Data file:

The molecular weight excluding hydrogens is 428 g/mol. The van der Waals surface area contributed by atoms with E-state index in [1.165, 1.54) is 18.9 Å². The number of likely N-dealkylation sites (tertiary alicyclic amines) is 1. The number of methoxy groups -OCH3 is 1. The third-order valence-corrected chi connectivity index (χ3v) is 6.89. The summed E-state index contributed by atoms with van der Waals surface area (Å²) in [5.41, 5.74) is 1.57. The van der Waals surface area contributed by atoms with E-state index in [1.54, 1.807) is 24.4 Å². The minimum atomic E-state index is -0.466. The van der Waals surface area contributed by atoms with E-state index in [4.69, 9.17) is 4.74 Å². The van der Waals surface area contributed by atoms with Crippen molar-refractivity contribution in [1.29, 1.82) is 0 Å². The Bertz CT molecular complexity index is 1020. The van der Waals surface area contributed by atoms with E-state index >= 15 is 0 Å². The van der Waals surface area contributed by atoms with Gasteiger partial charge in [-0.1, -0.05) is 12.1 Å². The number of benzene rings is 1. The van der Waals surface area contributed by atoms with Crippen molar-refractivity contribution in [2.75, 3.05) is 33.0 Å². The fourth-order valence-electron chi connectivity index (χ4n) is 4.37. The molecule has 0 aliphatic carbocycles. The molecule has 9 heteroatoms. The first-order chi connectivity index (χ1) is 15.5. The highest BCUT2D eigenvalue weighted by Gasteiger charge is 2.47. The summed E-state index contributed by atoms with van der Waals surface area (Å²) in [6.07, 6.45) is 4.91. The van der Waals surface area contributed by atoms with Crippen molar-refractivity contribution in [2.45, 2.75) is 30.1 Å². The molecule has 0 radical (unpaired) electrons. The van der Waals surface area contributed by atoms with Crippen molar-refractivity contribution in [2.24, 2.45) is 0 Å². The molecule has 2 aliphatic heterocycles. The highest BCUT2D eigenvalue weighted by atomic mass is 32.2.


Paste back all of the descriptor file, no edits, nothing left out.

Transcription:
The molecular weight excluding hydrogens is 428 g/mol. The van der Waals surface area contributed by atoms with E-state index in [1.165, 1.54) is 18.9 Å². The number of likely N-dealkylation sites (tertiary alicyclic amines) is 1. The number of methoxy groups -OCH3 is 1. The third-order valence-corrected chi connectivity index (χ3v) is 6.89. The summed E-state index contributed by atoms with van der Waals surface area (Å²) in [5.41, 5.74) is 1.57. The van der Waals surface area contributed by atoms with E-state index in [1.54, 1.807) is 24.4 Å². The minimum atomic E-state index is -0.466. The van der Waals surface area contributed by atoms with E-state index in [4.69, 9.17) is 4.74 Å². The van der Waals surface area contributed by atoms with Crippen molar-refractivity contribution in [1.29, 1.82) is 0 Å². The Bertz CT molecular complexity index is 1020. The van der Waals surface area contributed by atoms with E-state index >= 15 is 0 Å². The van der Waals surface area contributed by atoms with Gasteiger partial charge in [-0.1, -0.05) is 12.1 Å². The number of benzene rings is 1. The van der Waals surface area contributed by atoms with Crippen molar-refractivity contribution in [2.75, 3.05) is 33.0 Å². The fourth-order valence-electron chi connectivity index (χ4n) is 4.37. The molecule has 0 aliphatic carbocycles. The molecule has 9 heteroatoms. The first-order chi connectivity index (χ1) is 15.5. The highest BCUT2D eigenvalue weighted by Gasteiger charge is 2.47. The summed E-state index contributed by atoms with van der Waals surface area (Å²) in [6.07, 6.45) is 4.91. The van der Waals surface area contributed by atoms with Crippen molar-refractivity contribution in [2.45, 2.75) is 30.1 Å². The molecule has 0 radical (unpaired) electrons. The van der Waals surface area contributed by atoms with Crippen molar-refractivity contribution in [2.24, 2.45) is 0 Å². The molecule has 2 aliphatic heterocycles. The highest BCUT2D eigenvalue weighted by atomic mass is 32.2.